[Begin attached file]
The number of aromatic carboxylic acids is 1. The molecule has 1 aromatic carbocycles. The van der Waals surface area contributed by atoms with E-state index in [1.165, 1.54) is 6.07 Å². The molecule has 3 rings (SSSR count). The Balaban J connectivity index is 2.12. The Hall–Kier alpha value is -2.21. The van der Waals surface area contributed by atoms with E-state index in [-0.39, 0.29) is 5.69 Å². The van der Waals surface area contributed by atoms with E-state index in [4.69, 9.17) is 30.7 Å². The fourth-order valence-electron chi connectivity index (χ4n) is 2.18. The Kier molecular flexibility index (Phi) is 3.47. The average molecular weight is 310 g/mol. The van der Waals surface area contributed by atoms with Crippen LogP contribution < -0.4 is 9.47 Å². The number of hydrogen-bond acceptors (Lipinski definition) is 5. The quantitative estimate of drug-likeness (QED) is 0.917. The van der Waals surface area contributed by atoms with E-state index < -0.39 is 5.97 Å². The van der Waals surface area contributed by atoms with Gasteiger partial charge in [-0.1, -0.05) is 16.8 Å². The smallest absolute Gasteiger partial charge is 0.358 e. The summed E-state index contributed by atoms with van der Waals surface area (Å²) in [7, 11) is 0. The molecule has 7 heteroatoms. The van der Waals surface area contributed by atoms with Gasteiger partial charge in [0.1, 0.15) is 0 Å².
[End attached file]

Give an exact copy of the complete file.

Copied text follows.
The number of aromatic carboxylic acids is 1. The molecule has 1 aromatic carbocycles. The van der Waals surface area contributed by atoms with E-state index in [1.165, 1.54) is 6.07 Å². The molecule has 3 rings (SSSR count). The Balaban J connectivity index is 2.12. The Hall–Kier alpha value is -2.21. The van der Waals surface area contributed by atoms with E-state index in [-0.39, 0.29) is 5.69 Å². The van der Waals surface area contributed by atoms with E-state index in [4.69, 9.17) is 30.7 Å². The fourth-order valence-electron chi connectivity index (χ4n) is 2.18. The Kier molecular flexibility index (Phi) is 3.47. The average molecular weight is 310 g/mol. The van der Waals surface area contributed by atoms with Crippen LogP contribution < -0.4 is 9.47 Å². The number of hydrogen-bond acceptors (Lipinski definition) is 5. The quantitative estimate of drug-likeness (QED) is 0.917. The van der Waals surface area contributed by atoms with E-state index < -0.39 is 5.97 Å². The van der Waals surface area contributed by atoms with Gasteiger partial charge in [-0.1, -0.05) is 16.8 Å². The smallest absolute Gasteiger partial charge is 0.358 e. The summed E-state index contributed by atoms with van der Waals surface area (Å²) in [7, 11) is 0. The molecule has 7 heteroatoms. The van der Waals surface area contributed by atoms with Gasteiger partial charge in [0.1, 0.15) is 0 Å².